T. J. Webster, R. W. Siegel, and R. Bizios, “Osteoblast adhesion on nanophase ceramics,” Biomaterials 20, 1221–1227 (1999).
[Crossref] [PubMed]

S. Kidoaki and T. Matsuda, “Adhesion forces of the blood plasma proteins on self-assembled monolayer surfaces of alkanethiolates with different functional groups measured by an Atomic Force Microscope,” Langmuir 15, 7639–7646 (1999).
[Crossref]

1997 (1)

H. Nygren, P. Tengvall, and I. Lundstrom, “The initial reactions of TiO2 with blood,” J. Biomater. Res. 34, 487–492 (1997).
[Crossref]

1996 (1)

1995 (1)

J. Räsänen, M. Savolainen, R. Silvennoinen, and K. E. Peiponen, “Optical sensing of surface roughness and waviness by computer generated hologram,” Opt. Eng. 34, 2574–2580 (1995).
[Crossref]

1994 (1)

B. Walivaara, B. O. Aronsson, M. Rodahl, J. Lausmaa, and P. Tengvall, “Titanum with different oxides-in-vitro studies of protein adsorption and contact activation,” Biomaterials 15, 827–834 (1994).
[Crossref] [PubMed]

1991 (1)

S. N. Roy, R. Procyk, B. J. Kudryk, and C. M. Redman, “Assembly and Secretion of Recombinant Human Fibrinogen,” J. Biol. Chem. 266, 4758–4763 (1991).
[PubMed]

1990 (1)

1982 (1)

W. W. Layne, D. J. Hnatowich, P. W. Doherty, R. L. Childs, D. Lanteigne, and J. Ansell, “Evaluation of the Viability of In-111-Labeled DTPA Coupled to Fibrinogen,” J. Nucl. Med. 23, 627–630 (1982).
[PubMed]

1926 (1)

H. A. Kramers, “Some remarks on the theory of absorption and refraction of x-rays,” Nature 117, 775–778 (1926).

Allen, G. C.

P. Cacciafesta, K. R. Hallam, A. C. Watkinson, G. C. Allen, M. J. Miles, and K. D. Jandt, “Visualisation of human plasma fibrinogen adsorbed on titanium implant surfaces with different roughness,” Surf. Sci. 491, 405–420 (2001).
[Crossref]

Angelsky, O. V.

Ansell, J.

W. W. Layne, D. J. Hnatowich, P. W. Doherty, R. L. Childs, D. Lanteigne, and J. Ansell, “Evaluation of the Viability of In-111-Labeled DTPA Coupled to Fibrinogen,” J. Nucl. Med. 23, 627–630 (1982).
[PubMed]

Anselme, K.

M. Rouahi, E. Champion, O. Gallet, A. Jada, and K. Anselme, “Physico-chemical characteristics and protein adsorption potential of hydroxyapatite particles: Influence on in vitro biocompatibility of ceramics after sintering,” Colloid Surf. B 47, 10–19 (2006).
[Crossref]

Aronsson, B. O.

B. Walivaara, B. O. Aronsson, M. Rodahl, J. Lausmaa, and P. Tengvall, “Titanum with different oxides-in-vitro studies of protein adsorption and contact activation,” Biomaterials 15, 827–834 (1994).
[Crossref] [PubMed]

Asakura, T.

R. Silvennoinen, K.-E. Peiponen, and T. Asakura, “Diffractive optical elements in materials inspection”: in T. Asakura (ed.) The International Trends in Optics and Photonics ICO IV, Part VI Optical Metrology (Optical Systems), pp. 281–293 (Springer-Verlag, Berlin Heidelberg, 1999).

Azzam, R. A. M.

R. A. M. Azzam and N. M. Bashra, Ellipsometry and Polarized Light, (North-Holland, Amsterdam, 1977).

Bashra, N. M.

R. A. M. Azzam and N. M. Bashra, Ellipsometry and Polarized Light, (North-Holland, Amsterdam, 1977).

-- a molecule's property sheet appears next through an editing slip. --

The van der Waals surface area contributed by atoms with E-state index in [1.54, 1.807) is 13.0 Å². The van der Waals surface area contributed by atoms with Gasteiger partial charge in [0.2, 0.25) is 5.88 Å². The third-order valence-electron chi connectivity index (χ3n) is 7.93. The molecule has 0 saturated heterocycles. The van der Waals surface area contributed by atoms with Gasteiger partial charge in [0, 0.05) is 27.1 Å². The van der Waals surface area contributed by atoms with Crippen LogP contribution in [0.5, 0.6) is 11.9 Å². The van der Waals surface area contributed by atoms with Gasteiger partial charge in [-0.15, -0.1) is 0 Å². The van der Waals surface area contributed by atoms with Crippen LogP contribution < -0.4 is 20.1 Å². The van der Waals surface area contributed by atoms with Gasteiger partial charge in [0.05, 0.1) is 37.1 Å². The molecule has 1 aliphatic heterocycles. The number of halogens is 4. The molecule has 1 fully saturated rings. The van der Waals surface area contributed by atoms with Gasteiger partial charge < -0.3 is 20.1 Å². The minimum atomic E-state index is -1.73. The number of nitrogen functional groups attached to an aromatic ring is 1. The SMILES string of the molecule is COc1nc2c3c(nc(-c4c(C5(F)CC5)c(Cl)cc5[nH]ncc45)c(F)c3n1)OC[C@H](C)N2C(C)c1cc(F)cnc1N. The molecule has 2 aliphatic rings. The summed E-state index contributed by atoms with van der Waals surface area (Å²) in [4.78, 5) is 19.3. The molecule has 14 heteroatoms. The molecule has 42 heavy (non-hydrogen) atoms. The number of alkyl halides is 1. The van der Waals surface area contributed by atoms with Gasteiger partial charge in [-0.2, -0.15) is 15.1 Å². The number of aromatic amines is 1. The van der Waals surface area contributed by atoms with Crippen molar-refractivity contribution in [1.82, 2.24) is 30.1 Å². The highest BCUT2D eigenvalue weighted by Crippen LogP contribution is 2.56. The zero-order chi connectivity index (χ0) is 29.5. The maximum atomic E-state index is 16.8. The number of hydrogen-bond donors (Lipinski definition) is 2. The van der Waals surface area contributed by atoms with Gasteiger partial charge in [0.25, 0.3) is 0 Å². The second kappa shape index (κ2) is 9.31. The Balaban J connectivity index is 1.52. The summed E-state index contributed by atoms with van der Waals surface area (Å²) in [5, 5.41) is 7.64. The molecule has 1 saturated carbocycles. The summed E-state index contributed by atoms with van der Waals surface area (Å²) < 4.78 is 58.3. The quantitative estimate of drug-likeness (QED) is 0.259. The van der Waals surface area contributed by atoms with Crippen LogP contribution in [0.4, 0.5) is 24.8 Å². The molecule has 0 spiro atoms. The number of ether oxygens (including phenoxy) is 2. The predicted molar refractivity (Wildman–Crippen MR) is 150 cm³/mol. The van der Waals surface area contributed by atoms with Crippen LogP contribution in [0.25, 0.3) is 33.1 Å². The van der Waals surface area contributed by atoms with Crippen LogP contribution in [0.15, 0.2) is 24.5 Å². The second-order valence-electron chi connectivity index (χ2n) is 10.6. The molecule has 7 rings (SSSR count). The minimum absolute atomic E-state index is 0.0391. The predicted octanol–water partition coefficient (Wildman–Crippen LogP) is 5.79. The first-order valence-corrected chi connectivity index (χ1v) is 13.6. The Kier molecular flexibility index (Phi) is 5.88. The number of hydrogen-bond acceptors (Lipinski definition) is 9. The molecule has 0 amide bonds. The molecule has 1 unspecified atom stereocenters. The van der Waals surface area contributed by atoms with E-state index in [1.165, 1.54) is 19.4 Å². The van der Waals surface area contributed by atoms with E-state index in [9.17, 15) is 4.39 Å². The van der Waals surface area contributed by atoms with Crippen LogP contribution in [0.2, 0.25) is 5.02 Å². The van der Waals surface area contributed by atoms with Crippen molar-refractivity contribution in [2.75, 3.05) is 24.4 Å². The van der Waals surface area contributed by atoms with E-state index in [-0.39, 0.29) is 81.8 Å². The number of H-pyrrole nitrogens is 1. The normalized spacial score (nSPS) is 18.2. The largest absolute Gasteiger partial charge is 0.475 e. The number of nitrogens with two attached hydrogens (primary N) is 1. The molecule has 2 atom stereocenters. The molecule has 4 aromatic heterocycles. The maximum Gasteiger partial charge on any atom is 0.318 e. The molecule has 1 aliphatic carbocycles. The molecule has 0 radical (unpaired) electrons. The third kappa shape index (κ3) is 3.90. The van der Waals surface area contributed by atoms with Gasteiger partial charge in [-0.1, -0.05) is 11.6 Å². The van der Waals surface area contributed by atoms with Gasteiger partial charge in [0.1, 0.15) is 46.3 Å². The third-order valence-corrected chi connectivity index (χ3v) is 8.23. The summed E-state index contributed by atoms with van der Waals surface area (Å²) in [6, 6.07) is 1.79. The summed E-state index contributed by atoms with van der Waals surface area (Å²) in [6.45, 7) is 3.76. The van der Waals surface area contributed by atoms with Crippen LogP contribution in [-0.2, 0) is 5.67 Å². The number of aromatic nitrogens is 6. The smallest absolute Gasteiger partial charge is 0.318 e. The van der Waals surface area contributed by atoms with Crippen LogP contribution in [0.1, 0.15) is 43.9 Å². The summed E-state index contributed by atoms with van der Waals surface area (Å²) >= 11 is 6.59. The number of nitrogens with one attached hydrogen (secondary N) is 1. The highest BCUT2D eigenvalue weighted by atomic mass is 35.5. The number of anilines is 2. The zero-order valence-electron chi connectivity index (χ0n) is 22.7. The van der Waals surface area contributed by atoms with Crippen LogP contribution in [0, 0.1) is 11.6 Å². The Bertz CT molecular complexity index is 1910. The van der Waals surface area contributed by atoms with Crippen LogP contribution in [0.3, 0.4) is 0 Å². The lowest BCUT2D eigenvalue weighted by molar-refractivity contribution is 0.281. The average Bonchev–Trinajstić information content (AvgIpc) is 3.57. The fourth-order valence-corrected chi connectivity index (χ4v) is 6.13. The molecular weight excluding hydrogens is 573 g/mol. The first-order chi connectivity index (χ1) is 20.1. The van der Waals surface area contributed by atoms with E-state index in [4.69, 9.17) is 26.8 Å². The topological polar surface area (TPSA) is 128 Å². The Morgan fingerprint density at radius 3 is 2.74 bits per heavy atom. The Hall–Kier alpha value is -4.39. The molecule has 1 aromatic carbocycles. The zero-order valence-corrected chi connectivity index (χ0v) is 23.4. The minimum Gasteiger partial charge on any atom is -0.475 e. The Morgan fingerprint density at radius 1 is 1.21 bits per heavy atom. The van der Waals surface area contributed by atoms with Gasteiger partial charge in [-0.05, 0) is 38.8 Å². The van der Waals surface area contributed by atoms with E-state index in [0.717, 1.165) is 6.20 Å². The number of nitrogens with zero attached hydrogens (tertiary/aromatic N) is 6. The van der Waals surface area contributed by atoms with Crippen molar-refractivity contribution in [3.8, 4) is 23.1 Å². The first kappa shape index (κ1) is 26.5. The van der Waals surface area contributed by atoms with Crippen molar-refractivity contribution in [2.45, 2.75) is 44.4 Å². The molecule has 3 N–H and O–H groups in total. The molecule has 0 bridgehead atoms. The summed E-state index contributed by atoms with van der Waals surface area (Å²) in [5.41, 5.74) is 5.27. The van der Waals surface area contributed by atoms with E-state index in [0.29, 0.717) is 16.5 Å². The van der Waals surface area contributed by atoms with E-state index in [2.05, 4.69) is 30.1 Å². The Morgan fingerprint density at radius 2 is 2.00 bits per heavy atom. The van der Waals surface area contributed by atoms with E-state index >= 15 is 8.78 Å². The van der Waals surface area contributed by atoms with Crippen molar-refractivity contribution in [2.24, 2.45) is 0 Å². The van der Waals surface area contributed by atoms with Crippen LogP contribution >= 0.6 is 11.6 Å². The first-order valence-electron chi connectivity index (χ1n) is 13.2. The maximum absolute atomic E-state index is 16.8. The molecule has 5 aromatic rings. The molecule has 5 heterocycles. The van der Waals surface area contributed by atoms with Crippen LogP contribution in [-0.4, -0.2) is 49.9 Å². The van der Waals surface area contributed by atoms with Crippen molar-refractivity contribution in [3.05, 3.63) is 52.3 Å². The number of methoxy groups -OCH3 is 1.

Beckmann, P.

P. Beckmann and A. Spizzichino, The Scattering of Electromagnetic Waves from Rough Surface, (Pergamon Press, Oxford, 1963).

Besenbacher, F.

A. G. Hemmersam, M. Foss, J. Chevallier, and F. Besenbacher, “Adsorption of fibrinogen on tantalum oxide, titanium oxide and gold studied by the QCM-D technique,” Colloid Surf. B 43, 208–215 (2005).
[Crossref]

Bizios, R.

T. J. Webster, R. W. Siegel, and R. Bizios, “Osteoblast adhesion on nanophase ceramics,” Biomaterials 20, 1221–1227 (1999).
[Crossref] [PubMed]

Bohaca, P.

V. Kulikovsky, A. Kuzmichev, P. Bohaca, Z. Hubicka, K. Jurek, and L. Jastrabik, “Composition of Ti-C:H films obtained by pulsed and continuous magnetron sputtering,” Surf. Coat. Technol. 200, 620–624 (2005).
[Crossref]

Boni, P.

F. Hook, J. Voros, M. Rodahl, R. Kurrat, P. Boni, J. J. Ramsden, M. Textor, N. D. Spenser, P. Tengvall, J. Gold, and B. Kasemo, “A comparative study of protein adsorption on titanium oxide surfaces using in situ ellipsometry, optical waveguide lightmode spectroscopy, and quartz crystal microbalance/dissipation,” Colloid Surf. B 24, 155–170 (2002).
[Crossref]

Brett, P. M.

P. M. Brett, J. Harle, V. Salih, R. Mihoc, I. Olsen, F. H. Jones, and M. Tonetti, “Roughness response genes in osteoblasts,” Bone 35, 124–133 (2004).
[Crossref] [PubMed]

Cacciafesta, P.

P. Cacciafesta, K. R. Hallam, A. C. Watkinson, G. C. Allen, M. J. Miles, and K. D. Jandt, “Visualisation of human plasma fibrinogen adsorbed on titanium implant surfaces with different roughness,” Surf. Sci. 491, 405–420 (2001).
[Crossref]

P. Cacciafesta, A. D. L. Humphris, K. D. Jandt, and M. J. Miles, “Human Plasma Fibrinogen Adsorption on Ultraflat Titanium Oxide Surfaces Studied with Atomic Force Microscopy,” Langmuir 16, 8167–8175 (2000).
[Crossref]

Cavaleiro, A.

T. Vitu, T. Polcar, L. Cvrcek, R. Novak, J. Vyskocil, and A. Cavaleiro, “Structure and Tribology of Biocompatible Ti-C:H Coatings,” Surf. Coat. Technol. (in press).

Champion, E.

M. Rouahi, E. Champion, O. Gallet, A. Jada, and K. Anselme, “Physico-chemical characteristics and protein adsorption potential of hydroxyapatite particles: Influence on in vitro biocompatibility of ceramics after sintering,” Colloid Surf. B 47, 10–19 (2006).